What is... autistic masking?

You may have heard the term “autistic masking.” It’s a popular term used to describe the way some autistic people compensate for some of their behaviors. It might be conscious, or it may be unconscious, but either way, it’s a way of suppressing autistic responses that the person has, over time, come to believe is inappropriate for certain situations. People with autism sometimes mask because they think they need to alter their atypical behaviors to fit in and become part of the crowd.

Because some autistic people fear being bullied or harassed, this behavior is learned very quickly. On the positive side, the autistic person who masks might feel safer when they’re hiding – they probably feel as though by masking, or camouflaging, they’re being kept from the aggressions of neurotypical peers.

But masking, although an act of self-preservation, has its downsides. People who mask usually report low self-esteem. In many cases, they suffer from autistic burnout, because it takes so much to pretend to be something one is not.

Masking looks different on everyone. There are many signs, though, like imitating the expressions of people nearby, hiding personal interests, forcing eye contact, or hiding stimming behaviors (for example, if a person taps their foot to stim, they may do something else less obvious).

The reasons why people mask is different too. Sometimes it’s as simple as wanting so much to blend in; sometimes it’s a way to increase connections with others. Sometimes it’s just to feel “normal,” whatever they conceive that “normal” might be, and other times, it’s just to avoid having to explain themselves and their autistic behaviors.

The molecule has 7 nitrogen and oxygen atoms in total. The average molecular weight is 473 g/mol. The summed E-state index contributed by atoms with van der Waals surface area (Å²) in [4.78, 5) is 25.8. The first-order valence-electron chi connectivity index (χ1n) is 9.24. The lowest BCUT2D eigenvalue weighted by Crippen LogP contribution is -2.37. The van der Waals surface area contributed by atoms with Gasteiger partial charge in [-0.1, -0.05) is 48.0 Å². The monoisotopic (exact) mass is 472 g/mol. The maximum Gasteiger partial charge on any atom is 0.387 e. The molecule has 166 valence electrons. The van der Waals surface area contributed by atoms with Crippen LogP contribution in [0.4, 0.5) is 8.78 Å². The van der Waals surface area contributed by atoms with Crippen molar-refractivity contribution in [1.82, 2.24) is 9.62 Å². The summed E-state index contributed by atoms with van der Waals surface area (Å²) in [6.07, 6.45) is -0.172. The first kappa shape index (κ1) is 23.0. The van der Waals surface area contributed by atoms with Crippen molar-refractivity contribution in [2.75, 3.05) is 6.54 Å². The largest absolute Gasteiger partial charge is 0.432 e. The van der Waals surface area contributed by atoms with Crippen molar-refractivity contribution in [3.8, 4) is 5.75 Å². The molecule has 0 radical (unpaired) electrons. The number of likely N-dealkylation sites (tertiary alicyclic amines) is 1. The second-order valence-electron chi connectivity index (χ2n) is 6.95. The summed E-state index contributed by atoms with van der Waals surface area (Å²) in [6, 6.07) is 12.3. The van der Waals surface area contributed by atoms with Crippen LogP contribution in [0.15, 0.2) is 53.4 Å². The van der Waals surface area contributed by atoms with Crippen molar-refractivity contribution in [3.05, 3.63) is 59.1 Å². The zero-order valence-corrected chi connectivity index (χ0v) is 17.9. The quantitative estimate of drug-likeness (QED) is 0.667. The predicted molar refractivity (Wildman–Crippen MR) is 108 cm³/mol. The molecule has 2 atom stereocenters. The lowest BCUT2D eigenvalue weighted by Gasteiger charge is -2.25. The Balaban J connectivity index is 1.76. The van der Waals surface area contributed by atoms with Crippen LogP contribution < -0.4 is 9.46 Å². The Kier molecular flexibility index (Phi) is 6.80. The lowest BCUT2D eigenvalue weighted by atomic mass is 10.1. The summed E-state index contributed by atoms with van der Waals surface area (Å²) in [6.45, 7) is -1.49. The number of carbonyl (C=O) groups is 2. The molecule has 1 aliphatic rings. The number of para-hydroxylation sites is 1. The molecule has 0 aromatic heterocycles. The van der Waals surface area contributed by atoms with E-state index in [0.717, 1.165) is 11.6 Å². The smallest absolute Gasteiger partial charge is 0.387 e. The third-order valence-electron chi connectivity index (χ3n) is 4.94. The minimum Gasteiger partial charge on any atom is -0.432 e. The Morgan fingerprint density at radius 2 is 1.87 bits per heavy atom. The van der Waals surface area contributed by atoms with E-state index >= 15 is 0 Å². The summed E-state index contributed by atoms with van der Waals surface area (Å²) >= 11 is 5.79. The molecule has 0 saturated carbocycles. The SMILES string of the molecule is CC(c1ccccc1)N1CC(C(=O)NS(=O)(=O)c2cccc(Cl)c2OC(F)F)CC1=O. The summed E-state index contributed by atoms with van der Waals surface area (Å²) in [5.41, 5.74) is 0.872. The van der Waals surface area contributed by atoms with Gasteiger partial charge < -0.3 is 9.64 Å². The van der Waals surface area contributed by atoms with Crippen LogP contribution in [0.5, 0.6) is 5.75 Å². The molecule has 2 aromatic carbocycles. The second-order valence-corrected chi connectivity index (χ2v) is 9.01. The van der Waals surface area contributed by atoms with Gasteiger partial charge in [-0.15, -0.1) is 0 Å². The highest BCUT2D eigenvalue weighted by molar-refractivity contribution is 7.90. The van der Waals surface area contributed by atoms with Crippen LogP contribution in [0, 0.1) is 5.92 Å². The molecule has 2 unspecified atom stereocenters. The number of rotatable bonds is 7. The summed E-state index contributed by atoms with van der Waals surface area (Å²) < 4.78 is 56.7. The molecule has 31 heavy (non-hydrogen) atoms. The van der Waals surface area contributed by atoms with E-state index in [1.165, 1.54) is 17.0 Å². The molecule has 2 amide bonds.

While the motivation to mask is valid on any level, sometimes, autistic people don’t realize how much masking can affect them in an adverse way. Masking can be exhausting, and it can really a person’s sense of self – needing to hide could make anyone feel as though they’re not good enough, which can lead to elevated anxiety and even bring about depression.

So what can be done to minimize masking?

Well, there are two sides of this. The person masking must be guided to realize they’re wonderful, just the way they are, no matter how many atypical behaviors they feel they might have. They need to know that there’s no need to change who they are and how they act.

If we’re the loved ones of an autistic person, we have work to do too. We can educate ourselves and others as much as possible about autism so that we can be more compassionate and accepting of our autistic peers and loved ones. We can do our best to meet them where they are instead of the other way around.


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